HMS Ledbury

PUBLISHED: 22:18 08 February 2010 | UPDATED: 16:35 20 February 2013

On parade in Ledbury town centre.

On parade in Ledbury town centre.

Chris Poole investigates the town's maritime connections and the bond between its people and the Royal Navy

Herefordshire, clearly, is not a maritime county. Its true that the Wye was once navigable for sizeable vessels as far as Hereford, and a canal linked the city with Gloucester, but the nearest open sea is the Severn Estuary some 40 miles to the south... And yet Ledbury, in the south east corner of the county, has naval connections.



The Royal Navy has long used the designation Hunt class for warships. Records show a World War One destroyer in this class named HMS Ledbury. Another warship, with the same name, was launched in 1941 seeing active service in the Arctic and the Mediterranean before being paid off and eventually scrapped in 1958. Twenty years later a second HMS Ledbury was commissioned, this time as a mine countermeasures vessel, and remains in service today. HMS Ledbury has a special place in the hearts of the people of the town; that warmth has been reciprocated by crew members of this small but remarkably high-tech warship.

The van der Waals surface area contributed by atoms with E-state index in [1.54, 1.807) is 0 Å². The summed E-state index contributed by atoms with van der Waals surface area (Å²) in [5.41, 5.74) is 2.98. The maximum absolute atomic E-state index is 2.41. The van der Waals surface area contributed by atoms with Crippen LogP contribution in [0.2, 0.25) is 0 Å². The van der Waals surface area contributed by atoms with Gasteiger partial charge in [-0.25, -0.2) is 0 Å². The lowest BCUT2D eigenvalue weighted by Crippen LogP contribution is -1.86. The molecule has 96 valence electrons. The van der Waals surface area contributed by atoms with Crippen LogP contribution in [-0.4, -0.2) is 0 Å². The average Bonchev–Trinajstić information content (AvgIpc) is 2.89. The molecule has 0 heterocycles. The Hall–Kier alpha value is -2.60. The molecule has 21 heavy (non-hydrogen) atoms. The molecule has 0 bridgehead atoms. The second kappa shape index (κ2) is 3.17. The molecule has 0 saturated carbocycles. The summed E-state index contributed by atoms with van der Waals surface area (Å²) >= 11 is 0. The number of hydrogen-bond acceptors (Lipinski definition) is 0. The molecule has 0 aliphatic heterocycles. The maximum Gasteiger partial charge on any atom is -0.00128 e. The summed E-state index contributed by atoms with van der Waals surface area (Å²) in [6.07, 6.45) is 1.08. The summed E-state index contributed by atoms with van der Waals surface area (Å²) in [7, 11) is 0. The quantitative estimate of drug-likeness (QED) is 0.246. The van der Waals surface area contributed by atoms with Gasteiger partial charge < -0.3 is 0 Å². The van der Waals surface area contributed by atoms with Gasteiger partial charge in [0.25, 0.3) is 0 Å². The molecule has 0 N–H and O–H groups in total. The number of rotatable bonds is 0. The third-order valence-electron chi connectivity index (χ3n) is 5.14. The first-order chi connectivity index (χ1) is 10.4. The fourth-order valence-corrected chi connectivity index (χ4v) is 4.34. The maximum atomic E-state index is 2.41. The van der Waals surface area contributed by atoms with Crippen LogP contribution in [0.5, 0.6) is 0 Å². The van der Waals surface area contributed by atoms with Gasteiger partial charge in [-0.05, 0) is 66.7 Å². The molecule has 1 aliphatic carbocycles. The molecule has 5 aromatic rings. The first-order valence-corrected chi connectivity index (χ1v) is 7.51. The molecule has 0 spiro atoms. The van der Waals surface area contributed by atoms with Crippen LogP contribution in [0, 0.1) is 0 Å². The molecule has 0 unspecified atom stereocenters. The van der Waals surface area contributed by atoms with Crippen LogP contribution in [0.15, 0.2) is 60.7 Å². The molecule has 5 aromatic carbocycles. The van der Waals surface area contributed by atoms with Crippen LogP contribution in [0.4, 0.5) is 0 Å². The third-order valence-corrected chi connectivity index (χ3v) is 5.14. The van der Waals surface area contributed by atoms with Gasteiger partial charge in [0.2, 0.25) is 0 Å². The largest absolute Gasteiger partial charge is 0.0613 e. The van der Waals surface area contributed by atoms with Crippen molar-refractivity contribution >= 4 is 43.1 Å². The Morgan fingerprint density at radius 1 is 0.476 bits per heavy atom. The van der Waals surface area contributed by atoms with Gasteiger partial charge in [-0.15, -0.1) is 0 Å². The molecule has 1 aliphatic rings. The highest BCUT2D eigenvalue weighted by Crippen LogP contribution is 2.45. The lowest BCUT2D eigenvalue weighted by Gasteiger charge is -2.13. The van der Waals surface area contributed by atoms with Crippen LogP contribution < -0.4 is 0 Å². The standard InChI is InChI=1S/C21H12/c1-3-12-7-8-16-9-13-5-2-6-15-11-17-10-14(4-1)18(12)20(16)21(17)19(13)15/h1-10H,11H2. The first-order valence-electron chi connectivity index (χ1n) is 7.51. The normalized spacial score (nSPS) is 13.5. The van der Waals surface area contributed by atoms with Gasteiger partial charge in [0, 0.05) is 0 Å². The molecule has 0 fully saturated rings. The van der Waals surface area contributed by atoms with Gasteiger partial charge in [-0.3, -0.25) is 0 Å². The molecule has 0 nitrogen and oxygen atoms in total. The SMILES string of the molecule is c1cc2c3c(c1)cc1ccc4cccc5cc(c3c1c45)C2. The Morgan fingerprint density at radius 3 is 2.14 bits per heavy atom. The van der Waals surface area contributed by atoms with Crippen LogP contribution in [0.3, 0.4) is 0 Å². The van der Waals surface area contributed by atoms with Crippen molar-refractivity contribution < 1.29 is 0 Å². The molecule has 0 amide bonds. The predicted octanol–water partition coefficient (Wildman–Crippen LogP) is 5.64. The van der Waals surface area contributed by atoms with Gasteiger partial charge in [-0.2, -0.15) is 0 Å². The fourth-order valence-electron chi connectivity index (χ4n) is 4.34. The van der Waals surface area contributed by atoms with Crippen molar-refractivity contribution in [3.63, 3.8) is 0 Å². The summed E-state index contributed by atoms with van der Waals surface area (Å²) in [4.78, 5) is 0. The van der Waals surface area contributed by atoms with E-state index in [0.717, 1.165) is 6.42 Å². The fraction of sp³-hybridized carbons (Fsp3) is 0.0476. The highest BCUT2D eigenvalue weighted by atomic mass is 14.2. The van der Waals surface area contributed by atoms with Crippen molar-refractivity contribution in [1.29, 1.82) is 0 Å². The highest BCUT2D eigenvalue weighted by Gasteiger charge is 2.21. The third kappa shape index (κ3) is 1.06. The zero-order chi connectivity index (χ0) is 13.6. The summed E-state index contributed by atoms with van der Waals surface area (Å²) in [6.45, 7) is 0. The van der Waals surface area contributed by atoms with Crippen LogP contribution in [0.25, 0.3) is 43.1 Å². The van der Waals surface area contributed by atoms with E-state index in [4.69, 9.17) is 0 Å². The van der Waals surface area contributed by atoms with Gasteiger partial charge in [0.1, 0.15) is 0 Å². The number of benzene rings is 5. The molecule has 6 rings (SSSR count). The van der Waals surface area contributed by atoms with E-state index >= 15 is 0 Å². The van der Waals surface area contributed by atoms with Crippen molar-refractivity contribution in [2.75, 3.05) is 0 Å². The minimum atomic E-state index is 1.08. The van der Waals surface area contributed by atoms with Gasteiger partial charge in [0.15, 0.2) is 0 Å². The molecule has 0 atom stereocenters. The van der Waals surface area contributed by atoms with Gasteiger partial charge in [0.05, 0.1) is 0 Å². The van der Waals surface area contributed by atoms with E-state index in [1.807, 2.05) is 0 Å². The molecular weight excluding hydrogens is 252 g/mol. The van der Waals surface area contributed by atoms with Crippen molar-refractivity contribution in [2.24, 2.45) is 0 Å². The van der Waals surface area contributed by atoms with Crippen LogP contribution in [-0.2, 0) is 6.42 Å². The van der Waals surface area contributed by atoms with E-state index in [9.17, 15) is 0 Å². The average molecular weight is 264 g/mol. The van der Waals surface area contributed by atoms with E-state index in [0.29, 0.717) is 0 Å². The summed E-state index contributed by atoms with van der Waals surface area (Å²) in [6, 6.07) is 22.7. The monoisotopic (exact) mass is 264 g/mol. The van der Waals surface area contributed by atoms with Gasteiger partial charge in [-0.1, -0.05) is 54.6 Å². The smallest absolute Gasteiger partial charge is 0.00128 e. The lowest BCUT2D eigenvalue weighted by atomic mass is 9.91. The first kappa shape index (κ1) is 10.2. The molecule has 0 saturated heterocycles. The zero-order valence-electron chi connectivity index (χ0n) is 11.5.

Chris Holbourn, Mayor of Ledbury, describes the relationship: Its a bond that survives successive crew rotations and changes in the towns administration. Because of the nature of the ships work we dont see the crew as often as we would like so when we do its a time to put on a bit of a show for them. Those visits are a busy time for the crew and town alike. Events have included soccer and rugby matches, visits to schools and homes for senior citizens with some voluntary maintenance work by members of the crew, activities with the Ross sea-scouts, a thanksgiving service and a civic reception.



One memorable visit, in 2007, combined a range of events with a ceremony awarding the freedom of the town to the crew of HMS Ledbury. Under leaden skies, with an occasional almost magical burst of sunshine through the storm clouds, the crew and the band of the Royal Marines paraded through the town, forming up in front of Ledburys war memorial. The Mayor at that time, Kay Swinburne, took the parade with the Commanding Officer. Few could fail to be moved as the band played in the shadow of Ledburys historic Market House.



For the ships crew the link has special meaning. Lt Tom Wyatt explains: There is very real value for a ships crew in an affiliation such as ours with the town of Ledbury. Life at sea, especially in a small warship, can feel very isolated. Its really comforting to know that there are those at home not just our relatives and our friends who care about what we are doing and for our welfare.